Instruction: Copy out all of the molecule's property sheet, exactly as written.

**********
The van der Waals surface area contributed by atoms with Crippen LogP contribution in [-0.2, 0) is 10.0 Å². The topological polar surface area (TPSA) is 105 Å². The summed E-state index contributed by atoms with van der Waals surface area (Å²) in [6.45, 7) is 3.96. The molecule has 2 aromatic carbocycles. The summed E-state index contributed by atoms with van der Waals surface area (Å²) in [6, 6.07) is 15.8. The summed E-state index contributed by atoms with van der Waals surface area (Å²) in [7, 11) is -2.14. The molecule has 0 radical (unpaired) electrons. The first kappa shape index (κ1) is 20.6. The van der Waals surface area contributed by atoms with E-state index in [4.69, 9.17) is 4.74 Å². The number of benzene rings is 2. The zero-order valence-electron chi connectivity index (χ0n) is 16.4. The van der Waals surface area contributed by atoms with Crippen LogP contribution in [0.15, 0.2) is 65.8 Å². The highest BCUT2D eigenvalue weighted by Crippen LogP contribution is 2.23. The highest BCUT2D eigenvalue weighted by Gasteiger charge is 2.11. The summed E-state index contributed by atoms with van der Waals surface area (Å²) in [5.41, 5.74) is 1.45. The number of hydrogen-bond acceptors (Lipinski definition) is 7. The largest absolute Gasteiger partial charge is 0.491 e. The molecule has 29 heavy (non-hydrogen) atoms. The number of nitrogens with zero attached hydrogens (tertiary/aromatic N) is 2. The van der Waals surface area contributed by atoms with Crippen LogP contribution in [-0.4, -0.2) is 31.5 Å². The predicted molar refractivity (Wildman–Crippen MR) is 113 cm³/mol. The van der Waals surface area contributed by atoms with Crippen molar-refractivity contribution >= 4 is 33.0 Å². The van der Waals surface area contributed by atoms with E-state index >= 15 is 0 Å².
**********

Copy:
The van der Waals surface area contributed by atoms with Crippen LogP contribution in [-0.2, 0) is 10.0 Å². The topological polar surface area (TPSA) is 105 Å². The summed E-state index contributed by atoms with van der Waals surface area (Å²) in [6.45, 7) is 3.96. The molecule has 2 aromatic carbocycles. The summed E-state index contributed by atoms with van der Waals surface area (Å²) in [6, 6.07) is 15.8. The summed E-state index contributed by atoms with van der Waals surface area (Å²) in [7, 11) is -2.14. The molecule has 0 radical (unpaired) electrons. The first kappa shape index (κ1) is 20.6. The van der Waals surface area contributed by atoms with E-state index in [4.69, 9.17) is 4.74 Å². The number of benzene rings is 2. The zero-order valence-electron chi connectivity index (χ0n) is 16.4. The van der Waals surface area contributed by atoms with Crippen LogP contribution in [0.15, 0.2) is 65.8 Å². The highest BCUT2D eigenvalue weighted by Crippen LogP contribution is 2.23. The highest BCUT2D eigenvalue weighted by Gasteiger charge is 2.11. The summed E-state index contributed by atoms with van der Waals surface area (Å²) in [5.41, 5.74) is 1.45. The number of hydrogen-bond acceptors (Lipinski definition) is 7. The largest absolute Gasteiger partial charge is 0.491 e. The molecule has 29 heavy (non-hydrogen) atoms. The number of nitrogens with zero attached hydrogens (tertiary/aromatic N) is 2. The van der Waals surface area contributed by atoms with Crippen LogP contribution in [-0.4, -0.2) is 31.5 Å². The predicted molar refractivity (Wildman–Crippen MR) is 113 cm³/mol. The van der Waals surface area contributed by atoms with Crippen molar-refractivity contribution >= 4 is 33.0 Å². The van der Waals surface area contributed by atoms with E-state index >= 15 is 0 Å².